The resulting movie features enormous stylized sets that create an exaggerated, fairy-tale world. The city street set alone reportedly cost over $200,000 to build, an huge sum at the time. Much of the exterior shooting was done at Lake Arrowhead, Calif.

Full of cinematic innovations, the groundbreaking cinematography (by Charles Rosher and Karl Struss) featured moving cameras and impressive tracking shots. Titles appear sparingly, with long sequences of pure action and the bulk of the story told in Murnau's signature style. The extensive use of forced perspective is striking, particularly in a shot of the City with normal-sized people and sets in the foreground and smaller figures in the background by much smaller sets.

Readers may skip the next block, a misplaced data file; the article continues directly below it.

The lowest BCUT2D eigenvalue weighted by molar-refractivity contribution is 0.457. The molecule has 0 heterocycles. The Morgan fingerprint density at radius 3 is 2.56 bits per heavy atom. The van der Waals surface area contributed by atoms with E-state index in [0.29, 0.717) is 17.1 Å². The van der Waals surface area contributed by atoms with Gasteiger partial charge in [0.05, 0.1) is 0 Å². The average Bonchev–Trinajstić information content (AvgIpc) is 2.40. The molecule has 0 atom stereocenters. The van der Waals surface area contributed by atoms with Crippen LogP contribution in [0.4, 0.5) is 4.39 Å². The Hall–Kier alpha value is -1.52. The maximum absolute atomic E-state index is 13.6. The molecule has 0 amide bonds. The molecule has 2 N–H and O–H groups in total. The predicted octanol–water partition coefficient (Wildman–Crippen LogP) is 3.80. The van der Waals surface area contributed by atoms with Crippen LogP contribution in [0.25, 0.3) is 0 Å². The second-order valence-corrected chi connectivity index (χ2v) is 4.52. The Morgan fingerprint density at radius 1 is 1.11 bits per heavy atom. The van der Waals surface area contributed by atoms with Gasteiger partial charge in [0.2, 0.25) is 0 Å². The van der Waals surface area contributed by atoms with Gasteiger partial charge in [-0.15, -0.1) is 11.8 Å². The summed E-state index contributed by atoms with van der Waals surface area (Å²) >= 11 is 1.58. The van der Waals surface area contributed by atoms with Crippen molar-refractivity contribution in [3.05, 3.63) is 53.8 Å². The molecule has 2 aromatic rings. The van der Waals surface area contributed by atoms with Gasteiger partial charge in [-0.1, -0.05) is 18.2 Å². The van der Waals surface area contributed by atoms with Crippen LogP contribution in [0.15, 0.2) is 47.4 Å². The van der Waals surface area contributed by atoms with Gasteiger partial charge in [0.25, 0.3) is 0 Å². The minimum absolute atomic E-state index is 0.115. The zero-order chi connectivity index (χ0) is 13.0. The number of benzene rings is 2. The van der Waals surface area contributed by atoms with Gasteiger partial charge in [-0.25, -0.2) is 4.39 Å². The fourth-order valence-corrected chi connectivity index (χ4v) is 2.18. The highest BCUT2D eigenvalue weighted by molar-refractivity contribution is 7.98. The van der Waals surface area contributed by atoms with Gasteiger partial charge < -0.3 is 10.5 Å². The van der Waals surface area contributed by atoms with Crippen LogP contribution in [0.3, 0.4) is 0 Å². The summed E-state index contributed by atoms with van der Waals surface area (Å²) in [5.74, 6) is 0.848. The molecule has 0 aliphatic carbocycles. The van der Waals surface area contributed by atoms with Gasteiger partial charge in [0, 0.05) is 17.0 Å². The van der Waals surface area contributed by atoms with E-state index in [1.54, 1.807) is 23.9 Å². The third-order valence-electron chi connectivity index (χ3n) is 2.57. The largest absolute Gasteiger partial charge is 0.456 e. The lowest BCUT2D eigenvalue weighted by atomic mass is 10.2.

The story of 'Sunrise' is told as a visual allegory with few specific details. The characters have no names, and the setting is not named in order to make the tale more universal and symbolic.

With a full title of 'Sunrise: A Song of Two Humans,' the film is regarded as one of the high points of the silent cinema. In 1988, it was selected for preservation in the National Film Registry of the U.S. Library of Congress for films that are "culturally, historically, or aesthetically significant." The Sight and Sound poll of 2012 for the British Film Institute named 'Sunrise' the fifth-best film in the history of motion pictures by critics, and 22nd by directors.

Critics continue to hail 'Sunrise' as one of the best films of all time.